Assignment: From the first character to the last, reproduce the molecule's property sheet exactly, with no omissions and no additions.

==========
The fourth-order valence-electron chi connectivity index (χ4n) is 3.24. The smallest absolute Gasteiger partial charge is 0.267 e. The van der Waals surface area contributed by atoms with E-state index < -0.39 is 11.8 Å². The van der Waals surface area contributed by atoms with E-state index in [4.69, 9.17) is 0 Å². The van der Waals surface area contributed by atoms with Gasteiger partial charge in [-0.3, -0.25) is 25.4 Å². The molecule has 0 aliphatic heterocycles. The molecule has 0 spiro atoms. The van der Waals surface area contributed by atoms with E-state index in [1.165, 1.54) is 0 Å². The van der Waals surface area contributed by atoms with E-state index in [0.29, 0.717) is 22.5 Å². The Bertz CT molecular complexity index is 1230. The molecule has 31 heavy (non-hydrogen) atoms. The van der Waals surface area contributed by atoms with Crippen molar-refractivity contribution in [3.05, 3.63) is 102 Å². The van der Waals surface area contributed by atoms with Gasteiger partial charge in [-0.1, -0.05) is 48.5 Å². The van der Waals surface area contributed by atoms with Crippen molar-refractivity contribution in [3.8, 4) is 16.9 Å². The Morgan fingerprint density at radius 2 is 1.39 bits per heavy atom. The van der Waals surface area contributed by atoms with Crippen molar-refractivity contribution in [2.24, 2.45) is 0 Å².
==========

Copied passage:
The fourth-order valence-electron chi connectivity index (χ4n) is 3.24. The smallest absolute Gasteiger partial charge is 0.267 e. The van der Waals surface area contributed by atoms with E-state index < -0.39 is 11.8 Å². The van der Waals surface area contributed by atoms with E-state index in [4.69, 9.17) is 0 Å². The van der Waals surface area contributed by atoms with Gasteiger partial charge in [-0.3, -0.25) is 25.4 Å². The molecule has 0 aliphatic heterocycles. The molecule has 0 spiro atoms. The van der Waals surface area contributed by atoms with E-state index in [1.165, 1.54) is 0 Å². The van der Waals surface area contributed by atoms with E-state index in [0.29, 0.717) is 22.5 Å². The Bertz CT molecular complexity index is 1230. The molecule has 31 heavy (non-hydrogen) atoms. The van der Waals surface area contributed by atoms with Crippen molar-refractivity contribution in [3.05, 3.63) is 102 Å². The van der Waals surface area contributed by atoms with Gasteiger partial charge in [-0.1, -0.05) is 48.5 Å². The van der Waals surface area contributed by atoms with Crippen molar-refractivity contribution in [3.8, 4) is 16.9 Å². The Morgan fingerprint density at radius 2 is 1.39 bits per heavy atom. The van der Waals surface area contributed by atoms with Crippen molar-refractivity contribution in [2.24, 2.45) is 0 Å².